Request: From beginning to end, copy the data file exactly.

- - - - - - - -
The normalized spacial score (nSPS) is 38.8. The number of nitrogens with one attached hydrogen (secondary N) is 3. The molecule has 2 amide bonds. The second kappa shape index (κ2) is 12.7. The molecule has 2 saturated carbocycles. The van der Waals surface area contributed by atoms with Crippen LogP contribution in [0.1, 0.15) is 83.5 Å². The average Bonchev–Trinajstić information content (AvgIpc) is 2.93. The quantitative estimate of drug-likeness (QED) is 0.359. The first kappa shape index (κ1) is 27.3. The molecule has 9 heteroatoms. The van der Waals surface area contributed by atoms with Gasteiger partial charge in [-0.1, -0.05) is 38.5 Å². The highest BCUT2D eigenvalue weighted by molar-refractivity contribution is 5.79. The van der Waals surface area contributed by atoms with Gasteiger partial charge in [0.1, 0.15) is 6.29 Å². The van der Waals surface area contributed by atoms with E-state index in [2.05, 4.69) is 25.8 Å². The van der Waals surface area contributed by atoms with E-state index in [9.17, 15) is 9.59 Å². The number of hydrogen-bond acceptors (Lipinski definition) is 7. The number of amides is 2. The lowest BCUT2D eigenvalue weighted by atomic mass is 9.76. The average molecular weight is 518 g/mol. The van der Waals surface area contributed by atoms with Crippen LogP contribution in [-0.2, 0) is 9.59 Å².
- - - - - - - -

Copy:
The normalized spacial score (nSPS) is 38.8. The number of nitrogens with one attached hydrogen (secondary N) is 3. The molecule has 2 amide bonds. The second kappa shape index (κ2) is 12.7. The molecule has 2 saturated carbocycles. The van der Waals surface area contributed by atoms with Crippen LogP contribution in [0.1, 0.15) is 83.5 Å². The average Bonchev–Trinajstić information content (AvgIpc) is 2.93. The quantitative estimate of drug-likeness (QED) is 0.359. The first kappa shape index (κ1) is 27.3. The molecule has 9 heteroatoms. The van der Waals surface area contributed by atoms with Gasteiger partial charge in [-0.1, -0.05) is 38.5 Å². The highest BCUT2D eigenvalue weighted by molar-refractivity contribution is 5.79. The van der Waals surface area contributed by atoms with Gasteiger partial charge in [0.1, 0.15) is 6.29 Å². The van der Waals surface area contributed by atoms with E-state index in [2.05, 4.69) is 25.8 Å². The van der Waals surface area contributed by atoms with E-state index in [9.17, 15) is 9.59 Å². The number of hydrogen-bond acceptors (Lipinski definition) is 7. The number of amides is 2. The lowest BCUT2D eigenvalue weighted by atomic mass is 9.76. The average molecular weight is 518 g/mol. The van der Waals surface area contributed by atoms with Crippen LogP contribution in [-0.2, 0) is 9.59 Å².